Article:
Also there is a widespread misunderstanding on the double slit experiment related to this topic, which wiki talks about that I'd like to point out here:

en.wikipedia.org...


It is a widespread misunderstanding that, when two slits are open but a detector is added to the experiment to determine which slit a photon has passed through, then the interference pattern no longer forms and the experimental apparatus yields two simple patterns, one from each slit, superposed without interference. Such a result would be obtained only if the results of two experiments were superposed in which either one or the other slit is closed. However, there are many other methods to determine whether a photon passed through a slit, for instance by placing an atom at the position of each slit and monitoring whether one of these atoms is influenced by a photon passing it. In general in such experiments the interference pattern will be changed but not be completely wiped out. Interesting experiments of this latter kind have been performed with photons[7] and with neutrons.[8]


In other words, there are other ways to "observe" without completely collapsing the wave functions, as the movie "What the Bleep do we Know" has popularized. And to SteveR's point that movie is a "new ager" distortion of real science.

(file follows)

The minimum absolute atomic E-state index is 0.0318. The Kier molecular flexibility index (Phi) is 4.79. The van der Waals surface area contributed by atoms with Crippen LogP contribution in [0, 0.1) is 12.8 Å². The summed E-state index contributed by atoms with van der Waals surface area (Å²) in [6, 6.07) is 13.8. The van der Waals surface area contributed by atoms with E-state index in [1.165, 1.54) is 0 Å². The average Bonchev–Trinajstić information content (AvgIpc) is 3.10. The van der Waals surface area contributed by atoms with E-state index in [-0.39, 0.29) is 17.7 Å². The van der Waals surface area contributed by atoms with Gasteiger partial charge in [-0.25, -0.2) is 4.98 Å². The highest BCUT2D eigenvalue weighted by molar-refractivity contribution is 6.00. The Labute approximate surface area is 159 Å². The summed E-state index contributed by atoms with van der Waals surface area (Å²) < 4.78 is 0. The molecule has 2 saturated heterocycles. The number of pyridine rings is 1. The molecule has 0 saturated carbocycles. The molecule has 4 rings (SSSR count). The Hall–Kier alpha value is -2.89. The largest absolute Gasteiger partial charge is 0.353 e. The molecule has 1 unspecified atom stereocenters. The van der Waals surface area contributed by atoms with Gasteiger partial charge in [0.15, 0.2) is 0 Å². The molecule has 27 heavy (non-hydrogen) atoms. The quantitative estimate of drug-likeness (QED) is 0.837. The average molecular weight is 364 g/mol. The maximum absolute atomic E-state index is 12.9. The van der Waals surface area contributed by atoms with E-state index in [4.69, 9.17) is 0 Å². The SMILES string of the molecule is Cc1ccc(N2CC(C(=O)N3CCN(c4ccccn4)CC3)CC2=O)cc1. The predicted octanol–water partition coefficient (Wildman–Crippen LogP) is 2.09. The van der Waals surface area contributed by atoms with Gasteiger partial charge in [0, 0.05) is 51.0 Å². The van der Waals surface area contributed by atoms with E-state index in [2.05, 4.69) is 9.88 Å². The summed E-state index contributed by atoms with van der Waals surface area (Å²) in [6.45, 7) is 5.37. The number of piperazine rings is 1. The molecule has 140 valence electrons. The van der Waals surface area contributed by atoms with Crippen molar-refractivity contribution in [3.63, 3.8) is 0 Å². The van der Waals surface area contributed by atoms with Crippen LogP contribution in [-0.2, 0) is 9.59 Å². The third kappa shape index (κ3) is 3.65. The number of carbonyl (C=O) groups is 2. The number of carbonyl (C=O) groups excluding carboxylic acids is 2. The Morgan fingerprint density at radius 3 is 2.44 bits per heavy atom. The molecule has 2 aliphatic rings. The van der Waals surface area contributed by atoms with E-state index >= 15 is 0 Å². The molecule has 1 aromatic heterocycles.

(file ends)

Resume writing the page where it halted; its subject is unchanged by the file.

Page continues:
[edit on 28-3-2010 by Arbitrageur]



posted on Mar, 28 2010 @ 12:04 AM
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Originally posted by masterp
It has nothing to do with consciousness. The observer doesn't have to be human. If information about which slit the photon passes through is collected by a piece of equipment, the interference pattern is destroyed.


But doesn't a piece of equipment necessarily have to be constructed by a conscious entity? Basically, the equipment serves as an extension of the person's consciousness. Not really groundbreaking, but a nice sidenote.

As an aside, I think we are still on the wrong side of quantum physics. We have a general understanding, but it seems like there is still something that is evading us. I have no idea what it is, I just have a gut feeling. But it could be a quantum gut feeling; if I wasn't here, I wouldn't feel it.



posted on Mar, 28 2010 @ 12:41 AM
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Originally posted by crazyinthemiddle

Originally posted by masterp
It has nothing to do with consciousness. The observer doesn't have to be human. If information about which slit the photon passes through is collected by a piece of equipment, the interference pattern is destroyed.
But doesn't a piece of equipment necessarily have to be constructed by a conscious entity? Basically, the equipment serves as an extension of the person's consciousness. Not really groundbreaking, but a nice sidenote.


Totally irrelevant and you can prove it with a thought experiment (please not a real one).

If the creator of the instrument dies, presumably so does his consciousness. Yet the instrument will continue to function irrespective of the consciousness of its creator.

Also, no an instrument doesn't have to be created by a conscious entity, we have robots building things all the time now, why can't they build instruments too?